Bird has fantastic access to the stories, anecdotes, and personal recollections of those who were actually there. This is Tomorrow is the work of an undercover agent - one who has bravely realigned the familiar legacies of British twentieth-century art.

Bird illuminates how British artists have been remembered, reimagined, and reshaped by a century of dramatic events. His films – he has over 45 writing and directing credits to his name – range from slapstick to tragedy, farce to fantasy. From the American James McNeill Whistler’s defence of his new kind of modern art against the British art establishment in the latter half of the 19th century to the Danish-Icelandic artist Olafur Eliasson’s melting icebergs in London, he traverses the lives of the artists that have recorded, questioned and defined our times. The children’s novel “Black Beauty” was written by Anna Sewell in her fifties and she sold it outright for GBP20. A compelling and lively history that examines the lives of British artists from the late-19th century to today.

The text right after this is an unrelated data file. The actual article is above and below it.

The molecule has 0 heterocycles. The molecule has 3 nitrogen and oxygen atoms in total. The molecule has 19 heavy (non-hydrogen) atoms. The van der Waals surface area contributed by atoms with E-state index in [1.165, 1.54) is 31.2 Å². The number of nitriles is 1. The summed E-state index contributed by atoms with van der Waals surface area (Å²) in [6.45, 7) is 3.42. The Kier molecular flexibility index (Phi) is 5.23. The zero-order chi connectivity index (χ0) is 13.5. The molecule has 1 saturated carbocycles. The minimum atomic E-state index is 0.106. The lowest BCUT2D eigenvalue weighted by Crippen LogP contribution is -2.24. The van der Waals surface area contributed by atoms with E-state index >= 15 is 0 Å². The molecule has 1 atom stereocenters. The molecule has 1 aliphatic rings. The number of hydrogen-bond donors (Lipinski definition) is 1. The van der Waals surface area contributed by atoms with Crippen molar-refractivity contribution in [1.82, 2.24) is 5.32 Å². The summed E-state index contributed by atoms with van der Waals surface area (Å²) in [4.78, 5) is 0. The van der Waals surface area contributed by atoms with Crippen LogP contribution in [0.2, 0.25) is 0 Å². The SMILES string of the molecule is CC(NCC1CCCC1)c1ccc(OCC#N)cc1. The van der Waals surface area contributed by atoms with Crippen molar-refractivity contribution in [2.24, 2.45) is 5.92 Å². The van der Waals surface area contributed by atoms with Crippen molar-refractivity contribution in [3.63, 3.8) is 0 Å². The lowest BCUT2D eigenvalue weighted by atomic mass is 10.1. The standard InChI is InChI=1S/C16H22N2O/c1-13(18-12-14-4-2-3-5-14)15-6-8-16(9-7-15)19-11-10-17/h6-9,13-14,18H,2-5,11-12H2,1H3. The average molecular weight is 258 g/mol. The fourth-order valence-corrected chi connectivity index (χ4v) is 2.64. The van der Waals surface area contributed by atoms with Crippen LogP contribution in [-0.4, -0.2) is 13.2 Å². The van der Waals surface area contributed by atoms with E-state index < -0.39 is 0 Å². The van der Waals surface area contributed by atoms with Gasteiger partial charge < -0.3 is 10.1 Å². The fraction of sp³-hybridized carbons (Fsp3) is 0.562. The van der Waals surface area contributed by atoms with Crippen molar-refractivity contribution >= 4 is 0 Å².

Richard Glyn Jones has cast his net wide to gather these accounts of human oddity and eccentricity, and the standard of his writing is high, with Lytton Strachey, Derek Hudson, Christopher Sykes and Ronald Knox among the authors included.